5. Growth through trauma. As a leader, your priority in any crisis, it to help people move from the crisis to out of the crisis more resilient and more robust. Post-trauma growth is a real concept. Think of situations where you emerged stronger as a result of some type of trauma. Similarly, you can help support growth in your employees, their mindset, and behavior based on how you communicate hope and grit to them.
6. Agile and adaptable. Imaging leaders in the 21st century have to be flexible in their operations. Having backup plans may work in some situations, but when all your contingency plans are exhausted, as in no more PPE, no per diem or agency workers, no ventilators, then what do you do? You have to be agile to lead your team through chaos and uncertainty. Leveraging your team’s collective strengths can help you design and develop innovative solutions together. Look for what is working and have your teamwork work to amplify these areas. A collaborative focus on what’s working will instill confidence and optimism in your team.
7. Communicate, but don’t overdo it. Employees spread rumors when there is not enough communication. Employees want to be told what is happening. Do not avoid the negative nellies. On-going communication is essential even when operations are declining. Acknowledging the challenges and letting them know that the team, and the organization will see better days ahead which can open their mental capacity. Focus on communication about what is happening now. You do not know what is going to happen later; events are dynamic, so communicate messages focused on the now.
8. Don’t expect clarity from your senior leadership at all times. In times of crisis, things are changing fast; there may be a level of ambiguity. Seek clarification as needed, do not take anything personal or think that information is being withheld. Do not feed into negativity about the organization with your employees. Remember, some leaders are born to lead in a crisis, while others may only have the theory of what to do, but never faced with the reality of how to drive in an actual crisis and in real-time, maybe paralyzed of what to do. Some employees may see this as bad leadership, and it may significantly affect their performance or faith in the organization. Still, if ever faced with that situation, maybe an informal leader may emerge from the team who can offer support. If not, you should reach out for help without the fear of shame or incompetence.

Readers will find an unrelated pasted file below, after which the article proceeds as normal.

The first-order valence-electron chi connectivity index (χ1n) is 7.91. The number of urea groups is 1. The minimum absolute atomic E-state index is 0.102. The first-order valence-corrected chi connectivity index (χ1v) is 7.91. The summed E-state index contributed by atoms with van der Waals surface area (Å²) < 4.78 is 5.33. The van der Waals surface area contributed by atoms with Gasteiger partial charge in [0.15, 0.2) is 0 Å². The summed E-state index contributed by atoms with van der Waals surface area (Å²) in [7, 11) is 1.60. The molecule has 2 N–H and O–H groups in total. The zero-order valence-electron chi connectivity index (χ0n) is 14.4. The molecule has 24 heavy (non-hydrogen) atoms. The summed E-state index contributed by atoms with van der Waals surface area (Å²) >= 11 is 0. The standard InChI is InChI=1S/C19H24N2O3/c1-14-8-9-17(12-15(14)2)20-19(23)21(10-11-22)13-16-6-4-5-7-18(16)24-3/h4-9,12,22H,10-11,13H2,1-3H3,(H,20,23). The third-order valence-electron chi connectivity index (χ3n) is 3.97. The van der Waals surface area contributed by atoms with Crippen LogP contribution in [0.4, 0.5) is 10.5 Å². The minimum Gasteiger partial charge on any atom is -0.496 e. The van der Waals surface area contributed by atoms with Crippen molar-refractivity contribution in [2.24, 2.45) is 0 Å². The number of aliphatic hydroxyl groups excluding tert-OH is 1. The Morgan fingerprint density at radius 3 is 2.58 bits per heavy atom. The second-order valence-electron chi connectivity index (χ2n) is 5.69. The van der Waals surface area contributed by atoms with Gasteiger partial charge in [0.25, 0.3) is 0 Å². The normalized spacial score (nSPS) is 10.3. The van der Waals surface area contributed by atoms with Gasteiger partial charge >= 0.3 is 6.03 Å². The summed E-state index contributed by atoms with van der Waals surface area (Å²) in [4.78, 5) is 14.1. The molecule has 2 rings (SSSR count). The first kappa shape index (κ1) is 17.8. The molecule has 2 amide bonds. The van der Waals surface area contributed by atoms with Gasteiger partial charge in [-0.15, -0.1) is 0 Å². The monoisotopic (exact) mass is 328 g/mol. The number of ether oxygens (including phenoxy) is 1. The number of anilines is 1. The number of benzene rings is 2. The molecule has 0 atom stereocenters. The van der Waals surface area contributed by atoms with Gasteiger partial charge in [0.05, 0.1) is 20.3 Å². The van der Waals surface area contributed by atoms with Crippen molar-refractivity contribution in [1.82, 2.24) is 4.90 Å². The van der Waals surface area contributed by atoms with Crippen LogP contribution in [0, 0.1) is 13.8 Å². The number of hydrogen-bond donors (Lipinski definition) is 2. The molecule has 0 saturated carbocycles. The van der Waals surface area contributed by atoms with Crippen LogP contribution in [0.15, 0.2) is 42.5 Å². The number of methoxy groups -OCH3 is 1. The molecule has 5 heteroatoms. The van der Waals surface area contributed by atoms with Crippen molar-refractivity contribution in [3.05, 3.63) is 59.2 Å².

9. You can support your team no matter the situation. Team members may have been furloughed, released, or working from home. Maintain humanness in your connections, even if you are stressed and suffering from the same fate. Do not offer false hopes; some may not return to work. However, do not blame yourself or the organization but reassure your employees that you and your senior leadership will do the best they can for everyone.
10. Patience. Acknowledge that you may not be able to maintain the mental health of all your staff. Leaders are typically conditioned that it is their responsibility to make things right for their employees, make sure they are happy, and less stressed promptly. However, no matter how good a leader you are, you do not have that extent of control over another’s behavior. You do not need to blame yourself or feel stressed that your employee isn’t feeling happier. Think of your training for someone who is choking. If they are flailing, you cannot help them, as they may knock you unconscious. So, you have to wait till they are unconscious before you perform belly thrusts to get the object out, or resort to CPR. In challenging times, you will need to maintain your grounded state to support your employees. Do not let others pull you under. You are an influencer, but you do not control others.